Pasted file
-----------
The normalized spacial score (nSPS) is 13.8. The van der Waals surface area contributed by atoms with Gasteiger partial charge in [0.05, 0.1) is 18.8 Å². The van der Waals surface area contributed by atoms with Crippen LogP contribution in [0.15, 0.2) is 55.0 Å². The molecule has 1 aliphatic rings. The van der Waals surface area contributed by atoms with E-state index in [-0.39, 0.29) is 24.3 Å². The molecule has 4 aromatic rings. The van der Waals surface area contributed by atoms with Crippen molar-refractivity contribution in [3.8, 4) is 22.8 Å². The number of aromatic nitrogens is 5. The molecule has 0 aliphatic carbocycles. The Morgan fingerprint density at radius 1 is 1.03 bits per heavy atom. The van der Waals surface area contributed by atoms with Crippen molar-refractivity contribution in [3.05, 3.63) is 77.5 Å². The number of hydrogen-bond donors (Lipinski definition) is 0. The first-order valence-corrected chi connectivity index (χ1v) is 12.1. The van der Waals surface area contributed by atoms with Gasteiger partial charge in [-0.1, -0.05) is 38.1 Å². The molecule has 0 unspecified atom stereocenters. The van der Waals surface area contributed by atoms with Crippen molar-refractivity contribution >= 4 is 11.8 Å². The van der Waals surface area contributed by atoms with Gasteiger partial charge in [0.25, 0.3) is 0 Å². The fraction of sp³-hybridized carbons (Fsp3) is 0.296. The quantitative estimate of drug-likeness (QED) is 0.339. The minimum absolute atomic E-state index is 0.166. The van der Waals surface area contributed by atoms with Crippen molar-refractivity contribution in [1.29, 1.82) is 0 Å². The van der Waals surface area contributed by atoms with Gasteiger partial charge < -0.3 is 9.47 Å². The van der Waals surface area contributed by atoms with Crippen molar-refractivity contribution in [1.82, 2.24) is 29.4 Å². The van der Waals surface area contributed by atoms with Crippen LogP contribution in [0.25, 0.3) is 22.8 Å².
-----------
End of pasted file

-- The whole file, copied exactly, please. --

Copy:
The normalized spacial score (nSPS) is 13.8. The van der Waals surface area contributed by atoms with Gasteiger partial charge in [0.05, 0.1) is 18.8 Å². The van der Waals surface area contributed by atoms with Crippen LogP contribution in [0.15, 0.2) is 55.0 Å². The molecule has 1 aliphatic rings. The van der Waals surface area contributed by atoms with E-state index in [-0.39, 0.29) is 24.3 Å². The molecule has 4 aromatic rings. The van der Waals surface area contributed by atoms with Crippen molar-refractivity contribution in [3.8, 4) is 22.8 Å². The number of aromatic nitrogens is 5. The molecule has 0 aliphatic carbocycles. The Morgan fingerprint density at radius 1 is 1.03 bits per heavy atom. The van der Waals surface area contributed by atoms with Crippen molar-refractivity contribution in [3.05, 3.63) is 77.5 Å². The number of hydrogen-bond donors (Lipinski definition) is 0. The first-order valence-corrected chi connectivity index (χ1v) is 12.1. The van der Waals surface area contributed by atoms with Gasteiger partial charge in [-0.1, -0.05) is 38.1 Å². The molecule has 0 unspecified atom stereocenters. The van der Waals surface area contributed by atoms with Crippen molar-refractivity contribution >= 4 is 11.8 Å². The van der Waals surface area contributed by atoms with Gasteiger partial charge in [0.25, 0.3) is 0 Å². The fraction of sp³-hybridized carbons (Fsp3) is 0.296. The quantitative estimate of drug-likeness (QED) is 0.339. The minimum absolute atomic E-state index is 0.166. The van der Waals surface area contributed by atoms with Crippen molar-refractivity contribution in [1.29, 1.82) is 0 Å². The van der Waals surface area contributed by atoms with Gasteiger partial charge < -0.3 is 9.47 Å². The van der Waals surface area contributed by atoms with Crippen molar-refractivity contribution in [1.82, 2.24) is 29.4 Å². The van der Waals surface area contributed by atoms with Crippen LogP contribution in [0.25, 0.3) is 22.8 Å².